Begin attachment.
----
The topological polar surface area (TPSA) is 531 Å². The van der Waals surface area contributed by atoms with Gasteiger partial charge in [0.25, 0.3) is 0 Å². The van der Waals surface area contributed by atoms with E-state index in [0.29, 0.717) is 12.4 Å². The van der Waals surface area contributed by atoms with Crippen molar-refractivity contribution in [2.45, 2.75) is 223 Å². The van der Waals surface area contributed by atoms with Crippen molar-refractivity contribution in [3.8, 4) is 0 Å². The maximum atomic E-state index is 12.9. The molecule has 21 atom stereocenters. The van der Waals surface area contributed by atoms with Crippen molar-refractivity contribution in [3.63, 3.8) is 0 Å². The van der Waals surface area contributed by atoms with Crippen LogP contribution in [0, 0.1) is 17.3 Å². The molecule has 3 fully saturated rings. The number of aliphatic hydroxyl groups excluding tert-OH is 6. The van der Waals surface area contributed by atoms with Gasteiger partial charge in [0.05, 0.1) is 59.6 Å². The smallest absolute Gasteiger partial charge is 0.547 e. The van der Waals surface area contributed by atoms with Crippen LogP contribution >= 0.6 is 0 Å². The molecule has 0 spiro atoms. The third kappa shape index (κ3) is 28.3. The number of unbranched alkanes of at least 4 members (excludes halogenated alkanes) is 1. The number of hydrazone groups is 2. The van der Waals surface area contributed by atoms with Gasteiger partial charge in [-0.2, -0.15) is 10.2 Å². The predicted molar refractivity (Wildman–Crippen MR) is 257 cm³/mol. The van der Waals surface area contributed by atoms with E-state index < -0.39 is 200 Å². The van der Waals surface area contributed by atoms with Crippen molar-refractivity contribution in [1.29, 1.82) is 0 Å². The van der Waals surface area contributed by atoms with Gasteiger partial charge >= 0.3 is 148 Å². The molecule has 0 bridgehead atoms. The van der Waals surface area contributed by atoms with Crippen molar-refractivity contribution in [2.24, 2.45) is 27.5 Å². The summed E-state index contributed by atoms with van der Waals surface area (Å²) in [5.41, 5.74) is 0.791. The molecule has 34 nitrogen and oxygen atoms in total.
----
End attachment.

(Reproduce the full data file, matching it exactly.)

The topological polar surface area (TPSA) is 531 Å². The van der Waals surface area contributed by atoms with Gasteiger partial charge in [0.25, 0.3) is 0 Å². The van der Waals surface area contributed by atoms with E-state index in [0.29, 0.717) is 12.4 Å². The van der Waals surface area contributed by atoms with Crippen molar-refractivity contribution in [2.45, 2.75) is 223 Å². The van der Waals surface area contributed by atoms with Crippen molar-refractivity contribution in [3.8, 4) is 0 Å². The maximum atomic E-state index is 12.9. The molecule has 21 atom stereocenters. The van der Waals surface area contributed by atoms with Crippen molar-refractivity contribution in [3.63, 3.8) is 0 Å². The van der Waals surface area contributed by atoms with Crippen LogP contribution in [0, 0.1) is 17.3 Å². The molecule has 3 fully saturated rings. The number of aliphatic hydroxyl groups excluding tert-OH is 6. The van der Waals surface area contributed by atoms with Gasteiger partial charge in [0.05, 0.1) is 59.6 Å². The smallest absolute Gasteiger partial charge is 0.547 e. The van der Waals surface area contributed by atoms with Crippen LogP contribution >= 0.6 is 0 Å². The molecule has 0 spiro atoms. The third kappa shape index (κ3) is 28.3. The number of unbranched alkanes of at least 4 members (excludes halogenated alkanes) is 1. The number of hydrazone groups is 2. The van der Waals surface area contributed by atoms with Gasteiger partial charge in [-0.2, -0.15) is 10.2 Å². The predicted molar refractivity (Wildman–Crippen MR) is 257 cm³/mol. The van der Waals surface area contributed by atoms with E-state index < -0.39 is 200 Å². The van der Waals surface area contributed by atoms with Crippen molar-refractivity contribution in [1.29, 1.82) is 0 Å². The van der Waals surface area contributed by atoms with Gasteiger partial charge >= 0.3 is 148 Å². The molecule has 0 bridgehead atoms. The van der Waals surface area contributed by atoms with Crippen molar-refractivity contribution in [2.24, 2.45) is 27.5 Å². The summed E-state index contributed by atoms with van der Waals surface area (Å²) in [5.41, 5.74) is 0.791. The molecule has 34 nitrogen and oxygen atoms in total.